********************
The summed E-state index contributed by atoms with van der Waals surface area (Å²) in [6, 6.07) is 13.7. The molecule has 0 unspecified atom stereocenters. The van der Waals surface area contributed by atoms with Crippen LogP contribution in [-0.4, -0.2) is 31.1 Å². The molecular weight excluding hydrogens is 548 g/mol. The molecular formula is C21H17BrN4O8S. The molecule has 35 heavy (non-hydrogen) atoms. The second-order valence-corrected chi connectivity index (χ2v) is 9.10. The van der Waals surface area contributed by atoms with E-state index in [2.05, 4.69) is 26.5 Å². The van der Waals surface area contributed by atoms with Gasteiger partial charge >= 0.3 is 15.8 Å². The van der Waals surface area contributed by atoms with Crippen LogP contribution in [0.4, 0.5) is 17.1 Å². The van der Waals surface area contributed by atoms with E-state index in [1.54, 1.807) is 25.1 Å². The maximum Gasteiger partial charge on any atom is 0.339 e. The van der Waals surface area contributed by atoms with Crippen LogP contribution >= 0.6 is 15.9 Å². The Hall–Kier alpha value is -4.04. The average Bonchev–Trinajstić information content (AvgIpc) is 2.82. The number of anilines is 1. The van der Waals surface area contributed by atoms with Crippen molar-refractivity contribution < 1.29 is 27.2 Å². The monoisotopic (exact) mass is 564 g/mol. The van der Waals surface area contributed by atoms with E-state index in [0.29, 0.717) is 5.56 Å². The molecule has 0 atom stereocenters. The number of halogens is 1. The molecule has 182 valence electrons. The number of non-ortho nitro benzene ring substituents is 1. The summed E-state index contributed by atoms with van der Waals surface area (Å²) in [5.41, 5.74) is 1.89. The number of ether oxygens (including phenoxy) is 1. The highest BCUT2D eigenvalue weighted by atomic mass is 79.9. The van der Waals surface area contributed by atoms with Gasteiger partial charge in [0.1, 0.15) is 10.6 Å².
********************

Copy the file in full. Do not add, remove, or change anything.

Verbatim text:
The summed E-state index contributed by atoms with van der Waals surface area (Å²) in [6, 6.07) is 13.7. The molecule has 0 unspecified atom stereocenters. The van der Waals surface area contributed by atoms with Crippen LogP contribution in [-0.4, -0.2) is 31.1 Å². The molecular weight excluding hydrogens is 548 g/mol. The molecular formula is C21H17BrN4O8S. The molecule has 35 heavy (non-hydrogen) atoms. The second-order valence-corrected chi connectivity index (χ2v) is 9.10. The van der Waals surface area contributed by atoms with E-state index in [2.05, 4.69) is 26.5 Å². The van der Waals surface area contributed by atoms with Gasteiger partial charge >= 0.3 is 15.8 Å². The van der Waals surface area contributed by atoms with Crippen LogP contribution in [0.4, 0.5) is 17.1 Å². The van der Waals surface area contributed by atoms with E-state index in [1.54, 1.807) is 25.1 Å². The maximum Gasteiger partial charge on any atom is 0.339 e. The van der Waals surface area contributed by atoms with Crippen LogP contribution >= 0.6 is 15.9 Å². The Hall–Kier alpha value is -4.04. The average Bonchev–Trinajstić information content (AvgIpc) is 2.82. The number of anilines is 1. The van der Waals surface area contributed by atoms with Crippen molar-refractivity contribution < 1.29 is 27.2 Å². The monoisotopic (exact) mass is 564 g/mol. The van der Waals surface area contributed by atoms with E-state index in [0.29, 0.717) is 5.56 Å². The molecule has 0 atom stereocenters. The number of halogens is 1. The molecule has 182 valence electrons. The number of non-ortho nitro benzene ring substituents is 1. The summed E-state index contributed by atoms with van der Waals surface area (Å²) in [5.41, 5.74) is 1.89. The number of ether oxygens (including phenoxy) is 1. The highest BCUT2D eigenvalue weighted by atomic mass is 79.9. The van der Waals surface area contributed by atoms with Gasteiger partial charge in [0.1, 0.15) is 10.6 Å².